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    July 03, 2006

    Super superstition helps India to historic series win

    I've now watched live India's winning moment at Headingley, Adelaide, Multan, Rawalpindi and Jamaica. No prizes for guessing who's been man of the match in four of those five tests.

    After a disastrous opening day, I then decided to turn to superstition. Like I mentioned in a post during India's tour to Pakistan, superstition has a huge part to play while watching cricket.

    On Saturday, I somehow chanced upon the formula. It was that I would not watch the game live for more than five minutes at a stretch. It worked like magic! West Indies folded up in barely two hours.

    Yesterday, the same formula was applied. In fact yesterday was the first time during the entire series, including one-dayers, that I saw the end of the day's play. I missed the action in the second session since I was trying to sleep, while at the same time visualizing if tomorrow's headline would read "Sarwan leads West Indies to victory" or "India win series". I was fairly sure end of play yesterday would also mean the end of the game. The target was small enough to be overhauled in a day given the likes of Gayle, Lara, Bravo and Chanderpaul would be batting.

    The winning moment, at around 4 am IST, made me immensely satisfied, especially since if the game hadn't ended yesterday, and if India were with a chance of sewing it up early in the day today, I'd have missed the moment since I'd neither be at home nor at the workplace.

    What about the Jamaica pitch? I find Brian Lara's comments difficult to accept. No one is suggesting it was the perfect test match wicket. At the same time, it wasn't the poor wicket that he makes it out to be. For his argument that the wicket helped India's spinners, he seems to forget that his side's quicks didn't do badly either - Taylor got 9/95 and Collymore got 7/65. If India's spinners got wickets, it was because they were two top quality ones; not because the pitch aided spin.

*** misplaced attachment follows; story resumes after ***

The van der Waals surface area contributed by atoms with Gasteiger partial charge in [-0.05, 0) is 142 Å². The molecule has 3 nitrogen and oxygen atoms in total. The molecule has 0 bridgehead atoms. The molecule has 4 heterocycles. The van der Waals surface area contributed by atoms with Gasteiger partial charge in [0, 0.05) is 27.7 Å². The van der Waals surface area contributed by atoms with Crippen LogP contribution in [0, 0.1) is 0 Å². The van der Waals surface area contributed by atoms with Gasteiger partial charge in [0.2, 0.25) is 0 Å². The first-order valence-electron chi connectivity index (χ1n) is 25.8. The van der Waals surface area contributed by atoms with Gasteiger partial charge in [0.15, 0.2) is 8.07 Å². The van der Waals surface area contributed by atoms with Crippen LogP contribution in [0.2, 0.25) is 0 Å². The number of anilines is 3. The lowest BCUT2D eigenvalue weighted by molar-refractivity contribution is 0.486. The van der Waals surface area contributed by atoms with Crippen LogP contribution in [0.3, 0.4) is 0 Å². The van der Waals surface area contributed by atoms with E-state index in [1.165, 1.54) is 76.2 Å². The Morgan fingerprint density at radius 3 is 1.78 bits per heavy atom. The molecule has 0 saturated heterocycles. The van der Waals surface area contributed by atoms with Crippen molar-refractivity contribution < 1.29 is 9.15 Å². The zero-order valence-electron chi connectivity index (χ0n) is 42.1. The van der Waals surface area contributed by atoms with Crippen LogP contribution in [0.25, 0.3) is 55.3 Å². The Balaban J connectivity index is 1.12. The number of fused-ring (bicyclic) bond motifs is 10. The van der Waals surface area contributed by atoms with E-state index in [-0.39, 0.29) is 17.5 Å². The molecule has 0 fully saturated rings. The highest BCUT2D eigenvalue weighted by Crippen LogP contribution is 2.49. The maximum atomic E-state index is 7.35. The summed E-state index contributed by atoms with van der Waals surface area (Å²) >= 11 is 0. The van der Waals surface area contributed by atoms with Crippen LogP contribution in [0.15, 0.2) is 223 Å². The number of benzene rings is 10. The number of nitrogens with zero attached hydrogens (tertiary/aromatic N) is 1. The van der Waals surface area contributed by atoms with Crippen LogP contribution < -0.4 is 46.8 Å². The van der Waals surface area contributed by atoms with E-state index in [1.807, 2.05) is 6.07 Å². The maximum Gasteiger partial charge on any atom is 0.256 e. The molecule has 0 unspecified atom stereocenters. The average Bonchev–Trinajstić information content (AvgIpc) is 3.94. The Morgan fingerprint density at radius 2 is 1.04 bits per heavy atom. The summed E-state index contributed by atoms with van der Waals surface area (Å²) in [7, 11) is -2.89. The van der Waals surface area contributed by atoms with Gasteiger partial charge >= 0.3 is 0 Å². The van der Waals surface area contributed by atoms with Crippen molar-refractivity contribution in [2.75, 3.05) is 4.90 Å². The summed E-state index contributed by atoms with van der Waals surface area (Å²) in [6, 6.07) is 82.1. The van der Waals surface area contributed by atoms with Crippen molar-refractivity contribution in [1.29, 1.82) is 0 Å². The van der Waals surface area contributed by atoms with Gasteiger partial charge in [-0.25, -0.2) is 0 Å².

In fact aside from maybe 3-4 dismissals (Lara's, Dravid's and Ganga's), there was nothing in the pitch which suggested that it was a terror and a minefield to bat on. If you had the ability and the patience, as Dravid (twice), Kumble (twice), Ganga and Ramdin showed, you could bat for a fair amount of time and get runs.

    I really do hope the ICC doesn't apply its pitch benchmarks and rule that Jamaica was a poor wicket.

    I know this is probably a post-facto justification, but I'd have maintained that the pitch was a good test match pitch even if the result had been different.

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    Thus spake Jagadish @ 4:27 PM |
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    1 sledge(s):

    Yep...I didn't mention Lara in my analysis, but you're spot on. He whined a bit too much, I think. It was a bad pitch, but most of the costly damage was done by pacers, and his side had more (and supposedly better, and more experienced) than ours. His side had more experienced batsmen also, so what's the whole fuss of 'pitch was suiting Indians more'! Even he himself agreed that the bad pitch still did not justify their 100 odd collapse in first innings. And, in the end, wasn't that the whole difference between the two sides? The first innings runs.

    By Blogger worma (03-Jul-2006, 6:15:00 PM)  


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